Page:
Aug 22, 2010 1
It’s a bit funny, being temporarily separated from the person you love. I keep thinking of something that Heather Armstrong at Dooce wrote – I think she was traveling and I think she said something like, “it’s nice to miss my husband”, but I can’t find it now, so you’ll have to take my word for it. But it is nice. It’s nice to know that there’s someone out there thinking of you; it’s nice to collect thoughts and experience to share upon his return. It’s different from the time I had to leave for Boston and we didn’t really know when we’d see each other again and we had a massive time difference (and an ocean) between us. That hurt. I wouldn’t want to do that again.
On Monday he went to Scotland for a week. I was speaking to someone the other day whose girlfriend is in a South American jungle somewhere for six months. Next to that, Scotland for a week is pretty manageable.
When you live with someone, and you do all these daily-life things together, there’s an inevitable period of alienation when you discover that it’s evening and you’re home alone. How long has it been since you had a week of nights like this? Years. You cook pasta for one and watch something you know he wouldn’t enjoy – Gossip Girl or Foyle’s War, depending on your mood. You eat the sort of ice cream he might find boring (no bits of chocolate or cookie dough to break up the smooth monotony).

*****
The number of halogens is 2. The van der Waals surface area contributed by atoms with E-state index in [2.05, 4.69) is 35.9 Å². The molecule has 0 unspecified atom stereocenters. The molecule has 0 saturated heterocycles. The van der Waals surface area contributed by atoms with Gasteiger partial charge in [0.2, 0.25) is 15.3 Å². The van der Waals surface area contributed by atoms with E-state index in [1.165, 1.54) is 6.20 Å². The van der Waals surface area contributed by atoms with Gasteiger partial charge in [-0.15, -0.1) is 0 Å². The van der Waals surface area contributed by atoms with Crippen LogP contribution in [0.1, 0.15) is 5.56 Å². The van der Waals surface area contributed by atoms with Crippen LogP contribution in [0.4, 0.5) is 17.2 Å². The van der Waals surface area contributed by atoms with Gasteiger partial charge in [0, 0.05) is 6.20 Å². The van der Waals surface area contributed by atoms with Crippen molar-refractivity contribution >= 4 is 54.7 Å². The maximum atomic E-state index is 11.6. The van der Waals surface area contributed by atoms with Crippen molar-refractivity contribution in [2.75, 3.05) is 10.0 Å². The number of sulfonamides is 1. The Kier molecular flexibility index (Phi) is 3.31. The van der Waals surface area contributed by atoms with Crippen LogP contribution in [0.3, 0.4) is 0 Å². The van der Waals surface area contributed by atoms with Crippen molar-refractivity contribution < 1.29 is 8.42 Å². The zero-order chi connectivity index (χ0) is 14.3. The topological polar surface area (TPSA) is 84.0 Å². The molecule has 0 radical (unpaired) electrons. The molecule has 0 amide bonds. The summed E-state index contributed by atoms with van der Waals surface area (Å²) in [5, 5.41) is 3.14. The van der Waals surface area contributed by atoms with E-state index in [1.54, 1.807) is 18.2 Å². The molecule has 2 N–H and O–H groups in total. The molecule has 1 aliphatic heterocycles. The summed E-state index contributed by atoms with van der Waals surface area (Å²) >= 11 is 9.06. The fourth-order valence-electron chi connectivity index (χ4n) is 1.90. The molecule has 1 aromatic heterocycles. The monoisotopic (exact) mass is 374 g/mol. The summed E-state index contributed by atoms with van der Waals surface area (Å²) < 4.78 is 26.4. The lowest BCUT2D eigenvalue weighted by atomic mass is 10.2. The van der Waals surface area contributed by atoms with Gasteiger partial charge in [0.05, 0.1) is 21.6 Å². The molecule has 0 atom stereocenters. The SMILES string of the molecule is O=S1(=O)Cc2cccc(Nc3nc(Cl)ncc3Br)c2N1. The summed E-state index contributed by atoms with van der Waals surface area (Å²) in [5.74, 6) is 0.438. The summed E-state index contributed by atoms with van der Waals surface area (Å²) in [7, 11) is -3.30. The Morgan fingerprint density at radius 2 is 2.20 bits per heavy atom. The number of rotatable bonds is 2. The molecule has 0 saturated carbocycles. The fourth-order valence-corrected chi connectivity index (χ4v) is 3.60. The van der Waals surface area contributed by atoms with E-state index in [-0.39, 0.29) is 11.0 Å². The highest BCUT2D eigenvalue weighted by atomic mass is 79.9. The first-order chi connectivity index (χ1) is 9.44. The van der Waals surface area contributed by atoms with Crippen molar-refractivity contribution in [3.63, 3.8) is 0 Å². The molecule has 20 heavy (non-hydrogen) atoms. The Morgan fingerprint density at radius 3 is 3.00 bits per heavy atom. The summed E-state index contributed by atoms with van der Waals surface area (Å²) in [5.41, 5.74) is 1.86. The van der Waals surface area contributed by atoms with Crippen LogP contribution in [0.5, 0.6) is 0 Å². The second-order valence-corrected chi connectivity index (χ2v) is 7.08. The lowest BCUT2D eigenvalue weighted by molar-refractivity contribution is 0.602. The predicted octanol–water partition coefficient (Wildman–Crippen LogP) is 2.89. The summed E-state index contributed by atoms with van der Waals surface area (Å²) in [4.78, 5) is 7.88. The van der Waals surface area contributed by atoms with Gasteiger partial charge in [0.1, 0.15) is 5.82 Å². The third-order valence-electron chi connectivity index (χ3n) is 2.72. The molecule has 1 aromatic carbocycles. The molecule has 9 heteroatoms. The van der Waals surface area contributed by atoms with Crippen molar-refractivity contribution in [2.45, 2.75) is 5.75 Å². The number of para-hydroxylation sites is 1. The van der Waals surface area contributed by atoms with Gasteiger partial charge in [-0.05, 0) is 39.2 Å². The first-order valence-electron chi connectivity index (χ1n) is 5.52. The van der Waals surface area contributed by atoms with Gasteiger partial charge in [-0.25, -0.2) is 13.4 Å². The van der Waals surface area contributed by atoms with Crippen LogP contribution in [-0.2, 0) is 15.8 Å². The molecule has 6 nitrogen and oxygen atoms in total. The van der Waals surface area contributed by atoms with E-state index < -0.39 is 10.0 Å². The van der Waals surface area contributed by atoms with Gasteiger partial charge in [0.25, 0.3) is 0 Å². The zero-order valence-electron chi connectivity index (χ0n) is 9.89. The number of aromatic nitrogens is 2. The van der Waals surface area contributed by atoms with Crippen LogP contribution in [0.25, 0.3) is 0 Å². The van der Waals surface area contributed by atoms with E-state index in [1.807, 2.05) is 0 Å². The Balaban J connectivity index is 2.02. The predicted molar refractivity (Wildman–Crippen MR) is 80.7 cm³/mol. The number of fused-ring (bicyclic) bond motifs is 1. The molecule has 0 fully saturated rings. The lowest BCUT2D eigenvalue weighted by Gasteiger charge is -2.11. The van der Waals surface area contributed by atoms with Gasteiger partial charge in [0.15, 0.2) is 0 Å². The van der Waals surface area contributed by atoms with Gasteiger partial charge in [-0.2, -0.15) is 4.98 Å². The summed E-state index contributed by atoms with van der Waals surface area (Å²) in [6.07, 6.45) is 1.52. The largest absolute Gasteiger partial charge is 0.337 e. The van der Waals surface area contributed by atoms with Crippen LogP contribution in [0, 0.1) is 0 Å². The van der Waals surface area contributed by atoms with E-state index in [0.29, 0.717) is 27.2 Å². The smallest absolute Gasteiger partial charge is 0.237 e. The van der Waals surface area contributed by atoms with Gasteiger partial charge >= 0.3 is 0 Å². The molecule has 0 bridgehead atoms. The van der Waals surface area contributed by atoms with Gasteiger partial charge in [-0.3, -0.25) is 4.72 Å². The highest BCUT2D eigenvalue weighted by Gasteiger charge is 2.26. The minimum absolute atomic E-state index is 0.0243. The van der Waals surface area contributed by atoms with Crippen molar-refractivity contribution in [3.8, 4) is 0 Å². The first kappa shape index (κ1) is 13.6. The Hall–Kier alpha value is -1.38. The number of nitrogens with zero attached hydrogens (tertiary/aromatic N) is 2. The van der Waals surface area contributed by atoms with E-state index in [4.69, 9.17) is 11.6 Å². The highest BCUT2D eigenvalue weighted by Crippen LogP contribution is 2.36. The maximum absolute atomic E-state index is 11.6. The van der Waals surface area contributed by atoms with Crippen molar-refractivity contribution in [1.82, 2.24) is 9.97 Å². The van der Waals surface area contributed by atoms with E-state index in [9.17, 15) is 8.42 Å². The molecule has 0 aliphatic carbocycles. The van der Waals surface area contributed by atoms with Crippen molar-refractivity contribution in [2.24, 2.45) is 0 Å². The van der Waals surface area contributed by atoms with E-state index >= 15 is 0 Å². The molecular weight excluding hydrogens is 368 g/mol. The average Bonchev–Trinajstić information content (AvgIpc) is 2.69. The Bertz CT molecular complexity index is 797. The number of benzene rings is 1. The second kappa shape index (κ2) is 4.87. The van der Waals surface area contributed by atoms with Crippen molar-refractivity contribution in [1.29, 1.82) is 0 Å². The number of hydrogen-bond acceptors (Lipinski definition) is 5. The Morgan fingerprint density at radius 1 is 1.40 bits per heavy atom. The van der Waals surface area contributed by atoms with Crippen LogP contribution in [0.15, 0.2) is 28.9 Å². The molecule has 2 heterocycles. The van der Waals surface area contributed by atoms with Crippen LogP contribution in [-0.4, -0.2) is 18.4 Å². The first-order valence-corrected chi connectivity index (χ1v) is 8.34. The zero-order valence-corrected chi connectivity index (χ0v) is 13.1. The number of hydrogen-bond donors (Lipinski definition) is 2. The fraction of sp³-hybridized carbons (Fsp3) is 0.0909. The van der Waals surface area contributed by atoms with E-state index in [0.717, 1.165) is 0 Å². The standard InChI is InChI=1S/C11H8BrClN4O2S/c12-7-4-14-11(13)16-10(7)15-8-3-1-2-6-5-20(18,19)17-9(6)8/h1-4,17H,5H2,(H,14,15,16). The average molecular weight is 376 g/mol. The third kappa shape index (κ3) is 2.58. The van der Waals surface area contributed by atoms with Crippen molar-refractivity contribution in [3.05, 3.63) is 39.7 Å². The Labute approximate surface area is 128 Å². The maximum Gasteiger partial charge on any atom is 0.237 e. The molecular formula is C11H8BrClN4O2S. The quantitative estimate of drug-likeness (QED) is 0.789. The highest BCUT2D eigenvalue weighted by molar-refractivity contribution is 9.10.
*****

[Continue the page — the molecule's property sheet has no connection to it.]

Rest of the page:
And the main thing is that suddenly you appreciate things you’d forgotten to appreciate, like your entire relationship, and that’s nice. That’s necessary, in a way.
You also remember important things. Like this: I remember that I do at least know who I am (as much as one ever can) apart from him. That’s always a worry with a man, but even more so when you’ve lifted yourself from your home country to reside elsewhere. The potential problem in this case is that you might allow yourself to be washed out by new experience – to become, in other words, a creature entirely dependent upon habitat, whose behaviour, likes and dislikes, daily life, is based only on The Man. What else would root you? – not childhood, or history, for in the eyes of your new countrymen, you did not exist before you came here, fully grown and adult.
But I’ve always cooked pasta and watched historical dramas that made me wish my hair was curlier and my dresses vintage. I’ve always liked walking to bookshops, spending hours deciding what to buy, impulsively stopping in at art galleries, eating lunch in parks. Nothing I do here is disingenuous. On my way home I keep running into people I know; and they know me although I am, at the moment, on my own. We still have things to say to each other. There’s chitchat, gossip, we make plans to meet up.
So in the end he and I discover that we miss each other’s company. It is not just habit or convenience or, worse, an unhealthy dependence, that keeps us together. It’s something much better. And for that, a week in Scotland is probably worth it.